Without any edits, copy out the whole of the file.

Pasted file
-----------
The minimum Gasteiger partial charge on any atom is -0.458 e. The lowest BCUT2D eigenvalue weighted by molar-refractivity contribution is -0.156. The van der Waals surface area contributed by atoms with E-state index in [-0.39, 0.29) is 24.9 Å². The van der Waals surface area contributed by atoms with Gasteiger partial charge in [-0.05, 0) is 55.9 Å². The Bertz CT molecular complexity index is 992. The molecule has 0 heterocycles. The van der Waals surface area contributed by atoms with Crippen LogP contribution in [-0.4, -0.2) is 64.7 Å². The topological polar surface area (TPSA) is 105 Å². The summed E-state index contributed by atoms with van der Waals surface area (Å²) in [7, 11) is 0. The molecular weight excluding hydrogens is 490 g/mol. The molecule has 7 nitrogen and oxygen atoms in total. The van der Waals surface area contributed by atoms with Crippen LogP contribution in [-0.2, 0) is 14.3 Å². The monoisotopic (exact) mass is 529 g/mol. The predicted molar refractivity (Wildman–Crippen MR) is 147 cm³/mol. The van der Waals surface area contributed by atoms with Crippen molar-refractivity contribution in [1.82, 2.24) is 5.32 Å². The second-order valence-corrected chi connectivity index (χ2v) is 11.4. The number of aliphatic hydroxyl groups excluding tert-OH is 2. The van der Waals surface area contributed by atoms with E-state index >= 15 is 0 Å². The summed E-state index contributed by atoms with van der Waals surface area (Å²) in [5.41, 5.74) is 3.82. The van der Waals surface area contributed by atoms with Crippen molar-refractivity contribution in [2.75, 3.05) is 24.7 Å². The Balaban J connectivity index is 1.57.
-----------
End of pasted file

The minimum Gasteiger partial charge on any atom is -0.458 e. The lowest BCUT2D eigenvalue weighted by molar-refractivity contribution is -0.156. The van der Waals surface area contributed by atoms with E-state index in [-0.39, 0.29) is 24.9 Å². The van der Waals surface area contributed by atoms with Gasteiger partial charge in [-0.05, 0) is 55.9 Å². The Bertz CT molecular complexity index is 992. The molecule has 0 heterocycles. The van der Waals surface area contributed by atoms with Crippen LogP contribution in [-0.4, -0.2) is 64.7 Å². The topological polar surface area (TPSA) is 105 Å². The summed E-state index contributed by atoms with van der Waals surface area (Å²) in [7, 11) is 0. The molecular weight excluding hydrogens is 490 g/mol. The molecule has 7 nitrogen and oxygen atoms in total. The van der Waals surface area contributed by atoms with Crippen LogP contribution in [-0.2, 0) is 14.3 Å². The monoisotopic (exact) mass is 529 g/mol. The predicted molar refractivity (Wildman–Crippen MR) is 147 cm³/mol. The van der Waals surface area contributed by atoms with Crippen molar-refractivity contribution in [1.82, 2.24) is 5.32 Å². The second-order valence-corrected chi connectivity index (χ2v) is 11.4. The number of aliphatic hydroxyl groups excluding tert-OH is 2. The van der Waals surface area contributed by atoms with E-state index >= 15 is 0 Å². The summed E-state index contributed by atoms with van der Waals surface area (Å²) in [5.41, 5.74) is 3.82. The van der Waals surface area contributed by atoms with Crippen molar-refractivity contribution in [2.75, 3.05) is 24.7 Å². The Balaban J connectivity index is 1.57.